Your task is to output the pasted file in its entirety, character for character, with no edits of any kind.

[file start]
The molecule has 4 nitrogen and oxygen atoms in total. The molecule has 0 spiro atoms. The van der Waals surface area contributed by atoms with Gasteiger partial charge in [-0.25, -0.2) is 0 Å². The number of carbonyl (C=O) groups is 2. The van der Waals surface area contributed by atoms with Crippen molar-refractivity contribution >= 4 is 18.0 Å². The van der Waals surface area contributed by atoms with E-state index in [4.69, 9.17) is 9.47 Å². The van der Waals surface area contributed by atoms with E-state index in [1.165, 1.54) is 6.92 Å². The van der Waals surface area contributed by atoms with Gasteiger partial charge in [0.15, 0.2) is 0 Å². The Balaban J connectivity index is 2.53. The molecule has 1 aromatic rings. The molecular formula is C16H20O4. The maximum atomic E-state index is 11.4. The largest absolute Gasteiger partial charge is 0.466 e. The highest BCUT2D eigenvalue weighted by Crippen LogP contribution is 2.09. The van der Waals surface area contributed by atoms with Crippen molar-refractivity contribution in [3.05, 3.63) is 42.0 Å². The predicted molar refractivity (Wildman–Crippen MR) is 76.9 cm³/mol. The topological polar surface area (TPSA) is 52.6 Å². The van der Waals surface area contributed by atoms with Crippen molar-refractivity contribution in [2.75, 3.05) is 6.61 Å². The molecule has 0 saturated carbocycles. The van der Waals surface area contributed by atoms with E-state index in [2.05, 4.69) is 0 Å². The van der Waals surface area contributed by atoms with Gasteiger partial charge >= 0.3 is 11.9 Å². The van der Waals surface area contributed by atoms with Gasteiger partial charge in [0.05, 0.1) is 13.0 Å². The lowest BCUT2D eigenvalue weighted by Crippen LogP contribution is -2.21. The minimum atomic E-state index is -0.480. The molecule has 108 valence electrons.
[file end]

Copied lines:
The molecule has 4 nitrogen and oxygen atoms in total. The molecule has 0 spiro atoms. The van der Waals surface area contributed by atoms with Gasteiger partial charge in [-0.25, -0.2) is 0 Å². The number of carbonyl (C=O) groups is 2. The van der Waals surface area contributed by atoms with Crippen molar-refractivity contribution >= 4 is 18.0 Å². The van der Waals surface area contributed by atoms with E-state index in [4.69, 9.17) is 9.47 Å². The van der Waals surface area contributed by atoms with E-state index in [1.165, 1.54) is 6.92 Å². The van der Waals surface area contributed by atoms with Gasteiger partial charge in [0.15, 0.2) is 0 Å². The Balaban J connectivity index is 2.53. The molecule has 1 aromatic rings. The molecular formula is C16H20O4. The maximum atomic E-state index is 11.4. The largest absolute Gasteiger partial charge is 0.466 e. The highest BCUT2D eigenvalue weighted by Crippen LogP contribution is 2.09. The van der Waals surface area contributed by atoms with Crippen molar-refractivity contribution in [3.05, 3.63) is 42.0 Å². The predicted molar refractivity (Wildman–Crippen MR) is 76.9 cm³/mol. The topological polar surface area (TPSA) is 52.6 Å². The van der Waals surface area contributed by atoms with Crippen molar-refractivity contribution in [2.75, 3.05) is 6.61 Å². The molecule has 0 saturated carbocycles. The van der Waals surface area contributed by atoms with E-state index in [2.05, 4.69) is 0 Å². The van der Waals surface area contributed by atoms with Gasteiger partial charge >= 0.3 is 11.9 Å². The van der Waals surface area contributed by atoms with Gasteiger partial charge in [0.05, 0.1) is 13.0 Å². The lowest BCUT2D eigenvalue weighted by Crippen LogP contribution is -2.21. The minimum atomic E-state index is -0.480. The molecule has 108 valence electrons.